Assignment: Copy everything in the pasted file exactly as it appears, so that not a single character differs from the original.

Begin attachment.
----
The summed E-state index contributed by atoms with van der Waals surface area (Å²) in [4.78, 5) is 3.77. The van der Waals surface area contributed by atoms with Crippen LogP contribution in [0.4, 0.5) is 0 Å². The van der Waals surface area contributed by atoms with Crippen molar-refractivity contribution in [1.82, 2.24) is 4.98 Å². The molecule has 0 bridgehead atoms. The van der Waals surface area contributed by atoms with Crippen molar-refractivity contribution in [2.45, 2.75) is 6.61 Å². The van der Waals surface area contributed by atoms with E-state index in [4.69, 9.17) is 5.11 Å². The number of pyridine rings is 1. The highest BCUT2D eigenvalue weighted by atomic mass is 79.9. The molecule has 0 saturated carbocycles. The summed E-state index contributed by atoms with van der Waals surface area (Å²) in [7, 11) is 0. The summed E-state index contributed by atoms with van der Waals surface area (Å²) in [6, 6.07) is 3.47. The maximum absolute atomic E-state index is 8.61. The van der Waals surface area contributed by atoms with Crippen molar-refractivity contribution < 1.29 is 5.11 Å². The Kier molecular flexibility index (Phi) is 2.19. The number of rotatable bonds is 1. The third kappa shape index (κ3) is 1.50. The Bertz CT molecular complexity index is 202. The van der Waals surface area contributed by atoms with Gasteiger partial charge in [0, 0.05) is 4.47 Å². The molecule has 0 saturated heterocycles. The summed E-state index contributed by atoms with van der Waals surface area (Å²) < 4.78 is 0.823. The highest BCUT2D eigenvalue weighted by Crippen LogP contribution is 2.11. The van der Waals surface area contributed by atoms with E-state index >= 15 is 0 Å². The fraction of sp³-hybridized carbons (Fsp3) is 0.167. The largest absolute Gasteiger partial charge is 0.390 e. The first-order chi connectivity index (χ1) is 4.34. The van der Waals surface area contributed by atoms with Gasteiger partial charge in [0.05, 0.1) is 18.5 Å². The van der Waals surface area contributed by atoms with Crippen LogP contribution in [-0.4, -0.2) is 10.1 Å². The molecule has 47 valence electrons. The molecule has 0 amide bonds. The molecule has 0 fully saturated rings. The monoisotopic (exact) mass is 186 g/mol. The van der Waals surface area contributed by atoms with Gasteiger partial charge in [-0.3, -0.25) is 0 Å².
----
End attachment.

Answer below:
The summed E-state index contributed by atoms with van der Waals surface area (Å²) in [4.78, 5) is 3.77. The van der Waals surface area contributed by atoms with Crippen LogP contribution in [0.4, 0.5) is 0 Å². The van der Waals surface area contributed by atoms with Crippen molar-refractivity contribution in [1.82, 2.24) is 4.98 Å². The molecule has 0 bridgehead atoms. The van der Waals surface area contributed by atoms with Crippen molar-refractivity contribution in [2.45, 2.75) is 6.61 Å². The van der Waals surface area contributed by atoms with E-state index in [4.69, 9.17) is 5.11 Å². The number of pyridine rings is 1. The highest BCUT2D eigenvalue weighted by atomic mass is 79.9. The molecule has 0 saturated carbocycles. The summed E-state index contributed by atoms with van der Waals surface area (Å²) in [7, 11) is 0. The summed E-state index contributed by atoms with van der Waals surface area (Å²) in [6, 6.07) is 3.47. The maximum absolute atomic E-state index is 8.61. The van der Waals surface area contributed by atoms with Crippen molar-refractivity contribution < 1.29 is 5.11 Å². The Kier molecular flexibility index (Phi) is 2.19. The number of rotatable bonds is 1. The third kappa shape index (κ3) is 1.50. The Bertz CT molecular complexity index is 202. The van der Waals surface area contributed by atoms with Gasteiger partial charge in [0, 0.05) is 4.47 Å². The molecule has 0 saturated heterocycles. The summed E-state index contributed by atoms with van der Waals surface area (Å²) < 4.78 is 0.823. The highest BCUT2D eigenvalue weighted by Crippen LogP contribution is 2.11. The van der Waals surface area contributed by atoms with E-state index >= 15 is 0 Å². The fraction of sp³-hybridized carbons (Fsp3) is 0.167. The largest absolute Gasteiger partial charge is 0.390 e. The first-order chi connectivity index (χ1) is 4.34. The van der Waals surface area contributed by atoms with Gasteiger partial charge in [0.05, 0.1) is 18.5 Å². The van der Waals surface area contributed by atoms with Crippen LogP contribution in [-0.4, -0.2) is 10.1 Å². The molecule has 47 valence electrons. The molecule has 0 amide bonds. The molecule has 0 fully saturated rings. The monoisotopic (exact) mass is 186 g/mol. The van der Waals surface area contributed by atoms with Gasteiger partial charge in [-0.3, -0.25) is 0 Å².